Collins River Muskie | Fishing the Spawn
It's that time of year again and the Tennessee muskie are in full spawn mode as of this article. Yes, love is in the water! Beginning in late winter, and ending in around mid April muskie habits are quite predictable. When water temps hit the mid 50 degree mark, muskie will begin the ritual of the spawn in Southern waters.
It's a known fact that many freshwater fish migrate up river to spawn. Walleye, white bass, crappie and many species of suckers move out of deep water into the river systems and feeder creeks to spawn. Fish move out of the deep winter haunts to the usually warmer headwaters and river systems. Muskie take the "moving up" to a different level, and will travel many miles to reach there desired spawning grounds. Studies have shown that it's not uncommon for muskies to swim 20 miles (or more) up river to spawn.
Most fish will filter back to deep water after recovery from spawning but some will take up residence in the upper reaches of rivers , such as the Collins River. Muskie will start to move up with the first warm rains of late winter, staging along the way, feeding, and seeking out the warmer, sand and mud banks in shallow water. This is THE best time of year to get that ole big girl. Full of eggs, the big females will seek out ambush points on shallow flats and current breaks.
As the first few weeks of spring rolls around, male muskie will begin to seek out female partners as water temps rise into the low 50 degree mark. At this point, the ritual begins. When talking about Great Falls, or Center Hill lake, muskie have been moving, feeding, and looking for a mating partner. Fish from great falls have traveled many miles up the river systems to spawn. Spawning will begin usually in late March until mid April.
Center Hill lake musky are a bit different in that all the muskie will not travel to the headwaters, but some musky will seek out spawning grounds in the many creeks that flow into the lake. From the Pates Ford marina, muskie have opportunities to spawn in two major feeder creeks. Chances are that many musky will spawn in Sink and Pine creeks. These major creeks also have spawning suckers at the same time period of the muskie spawn. It's a sure bet that muskie can be found in these (and other) major creeks that feed the "Hill". So, you have the warmer creek arms, spawning suckers and muskies that will all be in the same area from late February until early May.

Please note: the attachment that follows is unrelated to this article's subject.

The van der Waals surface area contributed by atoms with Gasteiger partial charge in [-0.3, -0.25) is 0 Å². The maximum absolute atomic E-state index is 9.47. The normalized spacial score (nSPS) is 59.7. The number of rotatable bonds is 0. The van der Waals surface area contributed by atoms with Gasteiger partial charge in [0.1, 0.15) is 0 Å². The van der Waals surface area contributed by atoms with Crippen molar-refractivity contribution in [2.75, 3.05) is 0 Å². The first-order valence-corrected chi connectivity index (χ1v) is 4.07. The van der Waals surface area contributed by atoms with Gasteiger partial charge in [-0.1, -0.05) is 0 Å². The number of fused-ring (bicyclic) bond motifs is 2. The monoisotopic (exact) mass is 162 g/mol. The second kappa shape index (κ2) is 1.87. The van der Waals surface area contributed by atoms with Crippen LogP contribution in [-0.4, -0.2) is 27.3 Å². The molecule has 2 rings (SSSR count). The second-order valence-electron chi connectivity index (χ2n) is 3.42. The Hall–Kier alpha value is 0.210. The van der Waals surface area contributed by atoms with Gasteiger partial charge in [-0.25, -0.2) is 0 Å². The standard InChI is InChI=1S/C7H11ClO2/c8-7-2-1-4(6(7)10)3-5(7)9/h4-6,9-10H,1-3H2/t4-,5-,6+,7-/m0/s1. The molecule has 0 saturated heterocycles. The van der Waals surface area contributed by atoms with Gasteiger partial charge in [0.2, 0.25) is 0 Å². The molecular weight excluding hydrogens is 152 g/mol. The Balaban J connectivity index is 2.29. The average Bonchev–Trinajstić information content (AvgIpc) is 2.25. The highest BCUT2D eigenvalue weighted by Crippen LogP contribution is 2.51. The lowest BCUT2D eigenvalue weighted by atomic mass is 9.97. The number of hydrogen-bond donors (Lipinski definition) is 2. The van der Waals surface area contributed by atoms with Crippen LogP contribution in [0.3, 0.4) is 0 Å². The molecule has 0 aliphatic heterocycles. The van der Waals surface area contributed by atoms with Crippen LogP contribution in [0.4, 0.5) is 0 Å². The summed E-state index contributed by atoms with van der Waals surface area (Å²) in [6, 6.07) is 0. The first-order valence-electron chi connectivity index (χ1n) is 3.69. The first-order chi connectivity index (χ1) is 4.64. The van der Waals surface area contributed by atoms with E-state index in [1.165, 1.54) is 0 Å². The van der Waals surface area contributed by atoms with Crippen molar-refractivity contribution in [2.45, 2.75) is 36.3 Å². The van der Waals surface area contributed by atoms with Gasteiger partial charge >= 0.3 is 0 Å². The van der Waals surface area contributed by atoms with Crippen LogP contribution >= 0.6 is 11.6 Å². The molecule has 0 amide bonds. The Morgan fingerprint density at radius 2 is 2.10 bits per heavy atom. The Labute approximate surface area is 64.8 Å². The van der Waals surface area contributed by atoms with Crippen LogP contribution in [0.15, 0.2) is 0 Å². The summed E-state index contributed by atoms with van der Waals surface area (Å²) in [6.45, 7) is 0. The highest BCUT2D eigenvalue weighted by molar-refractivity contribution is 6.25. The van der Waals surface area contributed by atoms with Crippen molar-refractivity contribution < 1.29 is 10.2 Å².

Muskie can be caught at the beginning of the spawn and periods of cold snaps can delay the ritual. In the upper reaches of the Collins river it is not uncommon to see spawning fish as early as mid March, or as late as the end of April. Most musky will recover from spawning by the middle of April. It takes about 2 weeks for muskies to complete spawning. This counts the "recovery period".
And after witnessing what actually happens during the spawn, I can easily understand why it takes several days for the fish to recover. Here's how it happens: Male muskie arrive first to the desired spawning area . The much larger female then arrives to the spawning area.. The male will bump and bite the female, stimulating her to lay her eggs. Female muskie "broadcast" there eggs and both fish leave the area after eggs are fertilized. In return, the female bumps, bangs, and bites the male, causing him to fertilize the eggs. It is common for a big female musky to latch on to her male partner and swim with the male crossways in her mouth, at times violently shaking her head. I've caught male muskie during this time that are cut to peices from the spawning ritual. The males will sometimes have deep, wide gashes, and chunks of flesh missing. Talk about rough sex!
But within a few days after the spawn male and female muskie recover, and by late spring show no visual signs of spawning. In the upper reaches of the Collins river, muskie will broadcast spawn over mud banks that have weeds close by. I've witnessed spawning fish in two to four feet of water on numerous occasions in the clear waters of the Collins River.
By the last week in April the spawn is mostly over in the great falls and Center Hill waters. Muskie will go on a feeding binge following the recovery period. Many fish will return to the deep water haunts, but some fish that travel many miles up the Collins river to spawn may take weeks to return to deep water. Some fish will take up residence in the skinny waters of the Collins river. Catching pre and post spawn muskie can be tricky, but well worth the effort. Cut up, and beat up, the fish will have an appetite and a attitude! Muskie are the only freshwater fish that bite and mangle each other during the spawning ritual. It's brutal and intense, yet part of the cycle of life for the king of fresh water. It's muskie sex and love is in the water!
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Collins River Musky
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